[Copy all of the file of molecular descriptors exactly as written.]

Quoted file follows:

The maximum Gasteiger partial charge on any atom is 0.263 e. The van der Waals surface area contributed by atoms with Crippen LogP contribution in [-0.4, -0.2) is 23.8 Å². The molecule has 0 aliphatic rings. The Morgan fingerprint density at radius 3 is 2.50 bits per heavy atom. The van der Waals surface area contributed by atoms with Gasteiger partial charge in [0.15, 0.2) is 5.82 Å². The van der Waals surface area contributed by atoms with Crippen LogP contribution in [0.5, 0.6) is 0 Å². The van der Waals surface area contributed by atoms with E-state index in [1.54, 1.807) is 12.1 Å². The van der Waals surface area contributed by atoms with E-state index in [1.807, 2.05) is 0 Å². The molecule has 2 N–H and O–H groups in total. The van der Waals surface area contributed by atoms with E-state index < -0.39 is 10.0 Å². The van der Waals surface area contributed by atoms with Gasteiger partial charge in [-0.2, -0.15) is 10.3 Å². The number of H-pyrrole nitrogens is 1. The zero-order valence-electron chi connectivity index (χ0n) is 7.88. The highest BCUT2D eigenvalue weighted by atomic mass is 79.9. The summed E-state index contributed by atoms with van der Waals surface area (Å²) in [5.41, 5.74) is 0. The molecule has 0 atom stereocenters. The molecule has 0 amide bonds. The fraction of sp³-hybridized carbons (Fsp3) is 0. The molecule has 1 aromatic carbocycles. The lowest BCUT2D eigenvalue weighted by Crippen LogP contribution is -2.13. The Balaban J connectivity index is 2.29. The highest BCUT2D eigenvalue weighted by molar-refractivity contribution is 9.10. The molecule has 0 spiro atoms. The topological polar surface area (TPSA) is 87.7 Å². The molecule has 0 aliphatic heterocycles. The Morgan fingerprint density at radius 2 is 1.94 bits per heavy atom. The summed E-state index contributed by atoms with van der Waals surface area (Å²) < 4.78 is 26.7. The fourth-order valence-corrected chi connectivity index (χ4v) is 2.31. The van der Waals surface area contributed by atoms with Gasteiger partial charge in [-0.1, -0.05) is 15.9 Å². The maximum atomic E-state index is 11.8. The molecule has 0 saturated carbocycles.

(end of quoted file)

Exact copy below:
The maximum Gasteiger partial charge on any atom is 0.263 e. The van der Waals surface area contributed by atoms with Crippen LogP contribution in [-0.4, -0.2) is 23.8 Å². The molecule has 0 aliphatic rings. The Morgan fingerprint density at radius 3 is 2.50 bits per heavy atom. The van der Waals surface area contributed by atoms with Gasteiger partial charge in [0.15, 0.2) is 5.82 Å². The van der Waals surface area contributed by atoms with Crippen LogP contribution in [0.5, 0.6) is 0 Å². The van der Waals surface area contributed by atoms with E-state index in [1.54, 1.807) is 12.1 Å². The van der Waals surface area contributed by atoms with E-state index in [1.807, 2.05) is 0 Å². The molecule has 2 N–H and O–H groups in total. The van der Waals surface area contributed by atoms with E-state index < -0.39 is 10.0 Å². The van der Waals surface area contributed by atoms with Gasteiger partial charge in [-0.2, -0.15) is 10.3 Å². The number of H-pyrrole nitrogens is 1. The zero-order valence-electron chi connectivity index (χ0n) is 7.88. The highest BCUT2D eigenvalue weighted by atomic mass is 79.9. The summed E-state index contributed by atoms with van der Waals surface area (Å²) in [5.41, 5.74) is 0. The molecule has 0 atom stereocenters. The molecule has 0 amide bonds. The fraction of sp³-hybridized carbons (Fsp3) is 0. The molecule has 1 aromatic carbocycles. The lowest BCUT2D eigenvalue weighted by Crippen LogP contribution is -2.13. The Balaban J connectivity index is 2.29. The highest BCUT2D eigenvalue weighted by molar-refractivity contribution is 9.10. The molecule has 0 spiro atoms. The topological polar surface area (TPSA) is 87.7 Å². The molecule has 0 aliphatic heterocycles. The Morgan fingerprint density at radius 2 is 1.94 bits per heavy atom. The summed E-state index contributed by atoms with van der Waals surface area (Å²) < 4.78 is 26.7. The fourth-order valence-corrected chi connectivity index (χ4v) is 2.31. The van der Waals surface area contributed by atoms with Gasteiger partial charge in [-0.1, -0.05) is 15.9 Å². The maximum atomic E-state index is 11.8. The molecule has 0 saturated carbocycles.